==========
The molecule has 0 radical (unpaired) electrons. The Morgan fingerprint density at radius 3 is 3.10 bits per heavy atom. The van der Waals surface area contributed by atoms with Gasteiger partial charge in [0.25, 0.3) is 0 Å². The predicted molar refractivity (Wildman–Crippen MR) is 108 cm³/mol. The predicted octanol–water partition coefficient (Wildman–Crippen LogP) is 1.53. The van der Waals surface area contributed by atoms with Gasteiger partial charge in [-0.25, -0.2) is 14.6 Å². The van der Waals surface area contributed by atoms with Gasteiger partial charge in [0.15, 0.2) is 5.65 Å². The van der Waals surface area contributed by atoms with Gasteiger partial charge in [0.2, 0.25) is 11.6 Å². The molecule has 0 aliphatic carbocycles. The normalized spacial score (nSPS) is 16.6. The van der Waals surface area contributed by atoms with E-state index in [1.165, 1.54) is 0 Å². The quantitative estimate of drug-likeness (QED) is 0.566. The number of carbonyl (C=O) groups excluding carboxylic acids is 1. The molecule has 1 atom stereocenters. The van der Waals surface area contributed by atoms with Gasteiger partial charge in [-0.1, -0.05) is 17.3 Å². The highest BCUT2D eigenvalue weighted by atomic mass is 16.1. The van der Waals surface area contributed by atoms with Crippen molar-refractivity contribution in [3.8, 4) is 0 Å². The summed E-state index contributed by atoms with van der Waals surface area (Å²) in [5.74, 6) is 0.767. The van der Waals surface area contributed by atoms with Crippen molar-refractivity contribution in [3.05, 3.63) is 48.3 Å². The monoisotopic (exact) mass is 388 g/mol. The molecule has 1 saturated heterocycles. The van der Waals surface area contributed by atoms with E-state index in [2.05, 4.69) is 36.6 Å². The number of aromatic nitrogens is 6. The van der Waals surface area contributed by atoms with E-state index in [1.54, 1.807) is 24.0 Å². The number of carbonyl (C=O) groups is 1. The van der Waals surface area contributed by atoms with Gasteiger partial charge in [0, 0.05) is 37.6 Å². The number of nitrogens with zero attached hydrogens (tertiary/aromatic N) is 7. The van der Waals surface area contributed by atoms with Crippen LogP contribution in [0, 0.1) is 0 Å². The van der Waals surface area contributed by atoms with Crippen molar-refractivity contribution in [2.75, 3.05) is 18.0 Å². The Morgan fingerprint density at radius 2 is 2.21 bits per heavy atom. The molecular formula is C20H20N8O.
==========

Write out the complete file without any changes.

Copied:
The molecule has 0 radical (unpaired) electrons. The Morgan fingerprint density at radius 3 is 3.10 bits per heavy atom. The van der Waals surface area contributed by atoms with Gasteiger partial charge in [0.25, 0.3) is 0 Å². The predicted molar refractivity (Wildman–Crippen MR) is 108 cm³/mol. The predicted octanol–water partition coefficient (Wildman–Crippen LogP) is 1.53. The van der Waals surface area contributed by atoms with Gasteiger partial charge in [-0.25, -0.2) is 14.6 Å². The van der Waals surface area contributed by atoms with Gasteiger partial charge in [0.15, 0.2) is 5.65 Å². The van der Waals surface area contributed by atoms with Gasteiger partial charge in [0.2, 0.25) is 11.6 Å². The molecule has 0 aliphatic carbocycles. The normalized spacial score (nSPS) is 16.6. The van der Waals surface area contributed by atoms with E-state index in [1.165, 1.54) is 0 Å². The quantitative estimate of drug-likeness (QED) is 0.566. The number of carbonyl (C=O) groups excluding carboxylic acids is 1. The molecule has 1 atom stereocenters. The van der Waals surface area contributed by atoms with Gasteiger partial charge in [-0.1, -0.05) is 17.3 Å². The highest BCUT2D eigenvalue weighted by atomic mass is 16.1. The van der Waals surface area contributed by atoms with Crippen molar-refractivity contribution in [3.8, 4) is 0 Å². The summed E-state index contributed by atoms with van der Waals surface area (Å²) in [5.74, 6) is 0.767. The van der Waals surface area contributed by atoms with Crippen molar-refractivity contribution in [3.05, 3.63) is 48.3 Å². The monoisotopic (exact) mass is 388 g/mol. The molecule has 1 saturated heterocycles. The van der Waals surface area contributed by atoms with E-state index in [2.05, 4.69) is 36.6 Å². The number of aromatic nitrogens is 6. The van der Waals surface area contributed by atoms with E-state index in [1.54, 1.807) is 24.0 Å². The number of carbonyl (C=O) groups is 1. The van der Waals surface area contributed by atoms with Gasteiger partial charge in [0, 0.05) is 37.6 Å². The number of nitrogens with zero attached hydrogens (tertiary/aromatic N) is 7. The van der Waals surface area contributed by atoms with Crippen LogP contribution in [0, 0.1) is 0 Å². The van der Waals surface area contributed by atoms with Crippen molar-refractivity contribution in [2.75, 3.05) is 18.0 Å². The Morgan fingerprint density at radius 2 is 2.21 bits per heavy atom. The molecular formula is C20H20N8O.